As the name suggests, these are ready-made portfolios of investments with each unit or share you buy giving you exposure to all of the underlying investments. Depending on the collective investment, this could mean an instant portfolio of anything from 20 to 250 companies for an investment of as little as £50 in some cases.
The collective approach can also work out to be more cost-effective for investors with smaller pots. Even with a relatively concentrated portfolio of, say, 20 shares and a modest share dealing charge of £7.50, you'd rack up dealing charges of £150 to replicate a fund's portfolio yourself. Conversely, a fund would levy a charge of up to 5.5% of your investment to get the same exposure, which on an investment of £1,000 would equal a less costly £55.
There are two distinct types of collective investments - open-ended funds, which include unit trusts and open-ended investment companies (OEICS), and closed-ended funds, which include investment trusts.
Although both invest in the same way, there are important differences. While an open-ended fund can issue more units as demand increases, a closed-ended fund has a limited number of units. This means that as well as being influenced by the performance of the underlying shares, the price of a unit in a closed-ended fund will also be affected by supply and demand.
As an example, if you invest in a closed-ended fund, for instance an investment trust, and it performs strongly or is in a sector that is particularly attractive, demand for units will increase.
This will mean your investment is worth more than the value of the underlying assets. This is an advantage of closed-ended funds but, unfortunately, it can also work against you when a fund or sector falls out of favour. If this happens you could find the price dragged down, so the units are trading at a discount.
Whether you choose to invest in closed-ended or open-ended funds, you'll face a number of charges. As closed-ended funds are bought and sold through the stock exchange, you'll pay a dealing charge when you buy. This varies but many of the investment trust companies have arrangements, especially on their ISAs, where they pool all their investors' money to enable them to negotiate a discount on dealing costs.
Open-ended funds are more straightforward, but potentially more expensive. These have an initial charge, which could be anything up to 5.5%, and an annual charge of up to 2%.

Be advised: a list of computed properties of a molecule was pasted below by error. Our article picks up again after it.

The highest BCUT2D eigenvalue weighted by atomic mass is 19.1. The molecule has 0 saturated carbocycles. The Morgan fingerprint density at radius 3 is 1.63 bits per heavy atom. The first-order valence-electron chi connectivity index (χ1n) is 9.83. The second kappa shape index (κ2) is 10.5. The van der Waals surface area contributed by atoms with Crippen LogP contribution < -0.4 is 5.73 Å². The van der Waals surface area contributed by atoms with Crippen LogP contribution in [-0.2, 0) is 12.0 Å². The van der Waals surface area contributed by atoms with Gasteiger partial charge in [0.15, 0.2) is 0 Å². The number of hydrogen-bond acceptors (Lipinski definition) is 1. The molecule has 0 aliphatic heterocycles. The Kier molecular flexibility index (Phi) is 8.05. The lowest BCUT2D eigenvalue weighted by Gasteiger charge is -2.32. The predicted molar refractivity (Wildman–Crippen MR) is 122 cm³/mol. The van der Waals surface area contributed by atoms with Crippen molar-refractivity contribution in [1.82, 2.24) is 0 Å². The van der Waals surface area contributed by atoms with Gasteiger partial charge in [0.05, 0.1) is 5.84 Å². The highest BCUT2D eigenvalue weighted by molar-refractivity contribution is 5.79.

BUILDING A PORTFOLIO
With so much choice available, it's important to have an idea of where you would like to invest. This will come down to your risk profile, which takes into account factors such as your time horizons and how you feel about your investments losing value.
For example, if you're saving for your retirement in 30 years' time you can afford to take plenty of risk as your investments will have ample time to recover from any losses. So you might want to consider spicing up your ISA with investments in emerging markets, smaller companies and specialist sectors such as technology and commodities.
But, whether you go high risk or invest in something more pedestrian such as fixed interest, while there may be plenty of funds to choose from, it isn't necessary to hold hundreds to get a well-diversified portfolio. If you're starting out with a stocks and shares ISA, one global fund may be sufficient. Then, as the value of your ISA grows, you can add more specialist funds to pep up your portfolio.
Once it's up and running, it's sensible to keep an eye on your ISA but, because stockmarkets fluctuate on a daily basis, it's best not to become obsessive about this. "Obsessively monitoring and adopting a strategy that involves a knee-jerk response to the 10 o'clock news will almost always result in investors losing money," warns Rebecca O'Keeffe, spokesperson for Interactive Investor.
"In addition, if you're constantly trading, unless you're underlying investment is large, the commission costs involved might well erode the benefits." A monthly check will usually suffice, with a more thorough annual review to rebalance your portfolio and ensure it's delivering the best possible performance.